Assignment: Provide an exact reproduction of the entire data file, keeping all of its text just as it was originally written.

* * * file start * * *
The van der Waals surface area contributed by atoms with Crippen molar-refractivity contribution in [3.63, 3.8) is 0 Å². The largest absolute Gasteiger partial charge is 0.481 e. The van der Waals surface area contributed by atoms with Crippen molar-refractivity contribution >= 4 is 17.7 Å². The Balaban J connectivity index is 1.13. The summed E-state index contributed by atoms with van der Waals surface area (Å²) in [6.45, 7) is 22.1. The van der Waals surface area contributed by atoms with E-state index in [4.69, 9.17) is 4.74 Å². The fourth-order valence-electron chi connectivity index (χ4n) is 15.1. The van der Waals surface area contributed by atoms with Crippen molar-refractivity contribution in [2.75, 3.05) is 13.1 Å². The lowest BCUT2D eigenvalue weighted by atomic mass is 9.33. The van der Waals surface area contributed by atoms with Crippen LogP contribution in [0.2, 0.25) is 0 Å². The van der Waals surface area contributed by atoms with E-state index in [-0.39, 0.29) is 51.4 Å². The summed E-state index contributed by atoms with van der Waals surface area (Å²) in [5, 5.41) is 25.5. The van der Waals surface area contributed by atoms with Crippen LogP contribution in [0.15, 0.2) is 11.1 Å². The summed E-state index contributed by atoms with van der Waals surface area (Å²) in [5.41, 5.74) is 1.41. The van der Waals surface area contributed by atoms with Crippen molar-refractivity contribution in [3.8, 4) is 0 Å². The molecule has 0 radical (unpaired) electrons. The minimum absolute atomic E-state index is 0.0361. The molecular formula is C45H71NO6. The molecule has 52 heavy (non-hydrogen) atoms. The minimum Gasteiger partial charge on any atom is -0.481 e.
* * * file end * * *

The van der Waals surface area contributed by atoms with Crippen molar-refractivity contribution in [3.63, 3.8) is 0 Å². The largest absolute Gasteiger partial charge is 0.481 e. The van der Waals surface area contributed by atoms with Crippen molar-refractivity contribution >= 4 is 17.7 Å². The Balaban J connectivity index is 1.13. The summed E-state index contributed by atoms with van der Waals surface area (Å²) in [6.45, 7) is 22.1. The van der Waals surface area contributed by atoms with E-state index in [4.69, 9.17) is 4.74 Å². The fourth-order valence-electron chi connectivity index (χ4n) is 15.1. The van der Waals surface area contributed by atoms with Crippen molar-refractivity contribution in [2.75, 3.05) is 13.1 Å². The lowest BCUT2D eigenvalue weighted by atomic mass is 9.33. The van der Waals surface area contributed by atoms with Crippen LogP contribution in [0.2, 0.25) is 0 Å². The van der Waals surface area contributed by atoms with E-state index in [-0.39, 0.29) is 51.4 Å². The summed E-state index contributed by atoms with van der Waals surface area (Å²) in [5, 5.41) is 25.5. The van der Waals surface area contributed by atoms with Crippen LogP contribution in [0.15, 0.2) is 11.1 Å². The summed E-state index contributed by atoms with van der Waals surface area (Å²) in [5.41, 5.74) is 1.41. The van der Waals surface area contributed by atoms with Crippen molar-refractivity contribution in [3.8, 4) is 0 Å². The molecule has 0 radical (unpaired) electrons. The minimum absolute atomic E-state index is 0.0361. The molecular formula is C45H71NO6. The molecule has 52 heavy (non-hydrogen) atoms. The minimum Gasteiger partial charge on any atom is -0.481 e.